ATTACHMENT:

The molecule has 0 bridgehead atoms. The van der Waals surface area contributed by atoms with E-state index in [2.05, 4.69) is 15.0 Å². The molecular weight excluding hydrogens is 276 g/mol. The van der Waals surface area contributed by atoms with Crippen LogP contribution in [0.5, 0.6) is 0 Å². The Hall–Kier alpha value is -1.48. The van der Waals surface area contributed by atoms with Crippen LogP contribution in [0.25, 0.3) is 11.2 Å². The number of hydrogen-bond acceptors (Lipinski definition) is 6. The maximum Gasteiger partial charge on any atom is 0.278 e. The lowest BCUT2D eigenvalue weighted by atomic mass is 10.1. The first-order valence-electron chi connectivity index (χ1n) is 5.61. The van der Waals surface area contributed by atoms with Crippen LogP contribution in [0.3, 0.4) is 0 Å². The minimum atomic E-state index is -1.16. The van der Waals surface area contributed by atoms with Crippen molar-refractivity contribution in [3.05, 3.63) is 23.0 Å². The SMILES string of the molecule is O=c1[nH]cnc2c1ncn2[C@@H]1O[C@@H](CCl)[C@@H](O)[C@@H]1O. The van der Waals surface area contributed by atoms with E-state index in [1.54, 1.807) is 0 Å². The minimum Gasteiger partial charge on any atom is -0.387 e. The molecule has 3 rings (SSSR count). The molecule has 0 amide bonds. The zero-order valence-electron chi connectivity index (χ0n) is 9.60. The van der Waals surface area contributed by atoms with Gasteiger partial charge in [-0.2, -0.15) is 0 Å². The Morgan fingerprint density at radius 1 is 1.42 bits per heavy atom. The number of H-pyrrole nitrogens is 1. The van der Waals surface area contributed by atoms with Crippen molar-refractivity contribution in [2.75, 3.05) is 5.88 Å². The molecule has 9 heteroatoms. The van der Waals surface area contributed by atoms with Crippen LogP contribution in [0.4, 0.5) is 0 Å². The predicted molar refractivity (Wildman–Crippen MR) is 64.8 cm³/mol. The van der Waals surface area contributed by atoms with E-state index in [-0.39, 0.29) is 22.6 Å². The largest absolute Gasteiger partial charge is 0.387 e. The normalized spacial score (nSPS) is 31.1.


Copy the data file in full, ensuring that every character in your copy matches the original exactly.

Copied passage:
The molecule has 0 bridgehead atoms. The van der Waals surface area contributed by atoms with E-state index in [2.05, 4.69) is 15.0 Å². The molecular weight excluding hydrogens is 276 g/mol. The van der Waals surface area contributed by atoms with Crippen LogP contribution in [0.5, 0.6) is 0 Å². The Hall–Kier alpha value is -1.48. The van der Waals surface area contributed by atoms with Crippen LogP contribution in [0.25, 0.3) is 11.2 Å². The number of hydrogen-bond acceptors (Lipinski definition) is 6. The maximum Gasteiger partial charge on any atom is 0.278 e. The lowest BCUT2D eigenvalue weighted by atomic mass is 10.1. The first-order valence-electron chi connectivity index (χ1n) is 5.61. The van der Waals surface area contributed by atoms with Crippen LogP contribution in [0.3, 0.4) is 0 Å². The minimum atomic E-state index is -1.16. The van der Waals surface area contributed by atoms with Crippen molar-refractivity contribution in [3.05, 3.63) is 23.0 Å². The SMILES string of the molecule is O=c1[nH]cnc2c1ncn2[C@@H]1O[C@@H](CCl)[C@@H](O)[C@@H]1O. The van der Waals surface area contributed by atoms with E-state index in [1.54, 1.807) is 0 Å². The minimum Gasteiger partial charge on any atom is -0.387 e. The molecule has 3 rings (SSSR count). The molecule has 0 amide bonds. The zero-order valence-electron chi connectivity index (χ0n) is 9.60. The van der Waals surface area contributed by atoms with Gasteiger partial charge in [-0.2, -0.15) is 0 Å². The Morgan fingerprint density at radius 1 is 1.42 bits per heavy atom. The number of H-pyrrole nitrogens is 1. The van der Waals surface area contributed by atoms with Crippen molar-refractivity contribution in [2.75, 3.05) is 5.88 Å². The molecule has 9 heteroatoms. The van der Waals surface area contributed by atoms with Crippen LogP contribution in [0.4, 0.5) is 0 Å². The predicted molar refractivity (Wildman–Crippen MR) is 64.8 cm³/mol. The van der Waals surface area contributed by atoms with E-state index in [-0.39, 0.29) is 22.6 Å². The largest absolute Gasteiger partial charge is 0.387 e. The normalized spacial score (nSPS) is 31.1.